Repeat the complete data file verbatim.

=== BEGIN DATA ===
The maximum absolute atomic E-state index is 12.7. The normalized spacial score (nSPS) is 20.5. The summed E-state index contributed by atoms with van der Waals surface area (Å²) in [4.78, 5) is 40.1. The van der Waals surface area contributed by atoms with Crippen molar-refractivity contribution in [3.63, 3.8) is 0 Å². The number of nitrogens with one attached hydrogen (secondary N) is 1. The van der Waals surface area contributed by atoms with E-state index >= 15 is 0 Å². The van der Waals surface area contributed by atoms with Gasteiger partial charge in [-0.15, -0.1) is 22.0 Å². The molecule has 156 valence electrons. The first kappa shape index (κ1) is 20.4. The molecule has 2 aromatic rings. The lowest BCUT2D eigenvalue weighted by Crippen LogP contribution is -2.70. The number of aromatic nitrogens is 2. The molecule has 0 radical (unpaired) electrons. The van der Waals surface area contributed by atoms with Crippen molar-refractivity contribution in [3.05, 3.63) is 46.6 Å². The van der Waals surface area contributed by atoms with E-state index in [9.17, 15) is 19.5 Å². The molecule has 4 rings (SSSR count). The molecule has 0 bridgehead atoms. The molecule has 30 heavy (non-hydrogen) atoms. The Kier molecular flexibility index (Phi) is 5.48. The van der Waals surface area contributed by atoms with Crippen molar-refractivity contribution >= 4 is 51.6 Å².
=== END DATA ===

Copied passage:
The maximum absolute atomic E-state index is 12.7. The normalized spacial score (nSPS) is 20.5. The summed E-state index contributed by atoms with van der Waals surface area (Å²) in [4.78, 5) is 40.1. The van der Waals surface area contributed by atoms with Crippen molar-refractivity contribution in [3.63, 3.8) is 0 Å². The number of nitrogens with one attached hydrogen (secondary N) is 1. The van der Waals surface area contributed by atoms with E-state index >= 15 is 0 Å². The van der Waals surface area contributed by atoms with Gasteiger partial charge in [-0.15, -0.1) is 22.0 Å². The molecule has 156 valence electrons. The first kappa shape index (κ1) is 20.4. The molecule has 2 aromatic rings. The lowest BCUT2D eigenvalue weighted by Crippen LogP contribution is -2.70. The number of aromatic nitrogens is 2. The molecule has 0 radical (unpaired) electrons. The van der Waals surface area contributed by atoms with Crippen molar-refractivity contribution in [3.05, 3.63) is 46.6 Å². The van der Waals surface area contributed by atoms with E-state index in [9.17, 15) is 19.5 Å². The molecule has 4 rings (SSSR count). The molecule has 0 bridgehead atoms. The molecule has 30 heavy (non-hydrogen) atoms. The Kier molecular flexibility index (Phi) is 5.48. The van der Waals surface area contributed by atoms with Crippen molar-refractivity contribution >= 4 is 51.6 Å².